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Hemicrania that mimics CH

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This sounds like a situation that is sometimes described here.  A reason to give indomethacin a fair try with treatment-resistant symptoms that seem to be CH.

                    A case of remitting hemicrania continua with seasonal variation and clustering: a diagnostic confusion with cluster headache (May 2019)

Hemicrania continua (HC) is an indomethacin responsive primary headache that is characterised by a continuous strictly unilateral headache with periodic exacerbations. About 15% may have a remitting subtype of HC. Herein, we are reporting a 36-year-old man who had a 5-year history of episodic right-sided headaches. The headaches used to occur in a discrete series lasting 4-6 weeks, separated by pain-free remissions of 10-11 months. In each relapse, he had continuous background pain with superimposed exacerbations. The superimposed exacerbations were 1-2 attacks per day, lasting for 2-5 hours, and were associated with ipsilateral cranial autonomic symptoms. However, the patient did not respond to usual therapies of custer headache (CH). He had a complete response to indomethacin. We suggest that remitting subtype of HC may mimic CH. A therapeutic trial of indomethacin should be done in all strictly unilateral headaches that are not responding to other drugs.
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  • 3 weeks later...

That is a very good recommendation ! 

I would say.. if your pain does not respond on triptans, then it's time to look at hemicrania. I have an excellent response to triptans but my CH is so hemicrania alike that I still tried Indocin. Of course it was negative... it did not work. 

My doctor told me not to think too fast it's hemicrania. Because hemicrania is very rare. The rate for paroxysmale is 1/50000 while for CH is 1/1000. 2/3 of the hemicrania patients are women so if you are a man, the chances are much bigger that your CH diagnosis is the correct one.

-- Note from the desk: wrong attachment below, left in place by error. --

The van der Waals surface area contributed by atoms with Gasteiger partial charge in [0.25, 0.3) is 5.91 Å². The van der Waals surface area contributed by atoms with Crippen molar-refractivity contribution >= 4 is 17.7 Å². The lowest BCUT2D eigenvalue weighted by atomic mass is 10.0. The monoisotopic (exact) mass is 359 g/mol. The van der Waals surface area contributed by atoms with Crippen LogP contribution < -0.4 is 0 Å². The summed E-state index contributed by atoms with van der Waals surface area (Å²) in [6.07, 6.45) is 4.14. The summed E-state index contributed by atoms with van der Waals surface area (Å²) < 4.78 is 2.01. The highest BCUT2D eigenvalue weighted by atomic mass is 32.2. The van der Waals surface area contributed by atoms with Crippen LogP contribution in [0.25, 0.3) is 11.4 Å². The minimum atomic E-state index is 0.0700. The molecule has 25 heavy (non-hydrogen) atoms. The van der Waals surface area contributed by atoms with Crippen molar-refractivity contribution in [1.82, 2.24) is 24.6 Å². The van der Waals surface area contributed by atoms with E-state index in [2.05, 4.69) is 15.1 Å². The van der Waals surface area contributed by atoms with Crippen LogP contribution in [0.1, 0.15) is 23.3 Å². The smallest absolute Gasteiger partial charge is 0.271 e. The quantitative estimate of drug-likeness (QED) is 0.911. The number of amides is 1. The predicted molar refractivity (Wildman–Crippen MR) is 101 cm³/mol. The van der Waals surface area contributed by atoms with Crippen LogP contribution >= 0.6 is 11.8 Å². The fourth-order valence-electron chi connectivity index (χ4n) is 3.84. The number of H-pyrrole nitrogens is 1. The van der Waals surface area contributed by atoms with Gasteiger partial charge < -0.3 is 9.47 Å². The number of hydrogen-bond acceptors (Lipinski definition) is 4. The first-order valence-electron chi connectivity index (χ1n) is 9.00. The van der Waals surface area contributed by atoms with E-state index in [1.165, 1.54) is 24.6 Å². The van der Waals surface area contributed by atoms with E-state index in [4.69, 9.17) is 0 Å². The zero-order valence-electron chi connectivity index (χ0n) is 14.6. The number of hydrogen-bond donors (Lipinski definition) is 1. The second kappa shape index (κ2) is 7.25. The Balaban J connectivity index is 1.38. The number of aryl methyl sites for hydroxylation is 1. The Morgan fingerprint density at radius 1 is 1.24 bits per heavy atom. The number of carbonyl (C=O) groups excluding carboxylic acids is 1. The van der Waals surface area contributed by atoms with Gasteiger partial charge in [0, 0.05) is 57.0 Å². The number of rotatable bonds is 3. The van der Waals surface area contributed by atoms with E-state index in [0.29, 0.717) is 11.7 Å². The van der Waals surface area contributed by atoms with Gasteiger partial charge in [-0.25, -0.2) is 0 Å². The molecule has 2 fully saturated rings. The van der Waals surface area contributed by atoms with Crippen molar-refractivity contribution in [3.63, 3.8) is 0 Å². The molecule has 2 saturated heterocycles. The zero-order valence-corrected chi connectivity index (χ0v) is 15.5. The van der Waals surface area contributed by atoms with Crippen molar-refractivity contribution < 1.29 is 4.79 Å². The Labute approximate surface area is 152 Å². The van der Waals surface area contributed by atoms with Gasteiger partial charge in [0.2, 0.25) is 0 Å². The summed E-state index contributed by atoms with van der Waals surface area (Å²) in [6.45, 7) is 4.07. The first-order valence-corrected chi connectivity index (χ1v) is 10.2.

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Thank you for this thoughtful response, Siegfried.  I'll just add a few notes. One is that recommended dosing for indomethacin is all over the place, between 50mg/day and 300mg/day.  And while some sources say the effects if indo can be seen pretty quickly, others say it can be a couple of weeks or more. So I can't help but wonder how many people have "tried" indomethacin but (as is also true with some CH meds like verapamil), not really had it at high enough doses for a long enough time for a fair test.  Second, I would be cautious about any data regarding hemicranias, just as we have had to be cautious about CH data.  Hemicrania wasn't recognized as a medical condition until the 1980s, and I'm going to guess that the majority of doctors don't recognize it, so it can be strongly underreported. I wonder sometimes how many cases of "intractable chronic CH" are actually misdiagnosed hemicranias.  There was a journal article in 2001 with the title "Hemicrania is not that rare." One of the authors was the great student of CH, Todd Rozen. (https://www.ncbi.nlm.nih.gov/pubmed/11577748).  Maybe current projections factor in that observation. Also, the women/men thing is highly untrustworthy in my view, because as we have seen with shifting CH "statistics" over the years, women quite often get misdiagnosed. Even though the hemicrania reports go in the opposite direction (more women than men with hemis; more men than women with CH), I just don't trust any gender-related statistics since there's no reason that I know of that there should be a prevalence in either direction, and so I tend to think it's a function of some kind of diagnostic error.

All that said, your general principle is probably correct, and maybe people should treat things as CH unless standard CH abortives don't work for them. (On the other hand, there are some "experts" who say no harm done with first trying indomethacin so hemicrania can be ruled out.)  

Edited by CHfather
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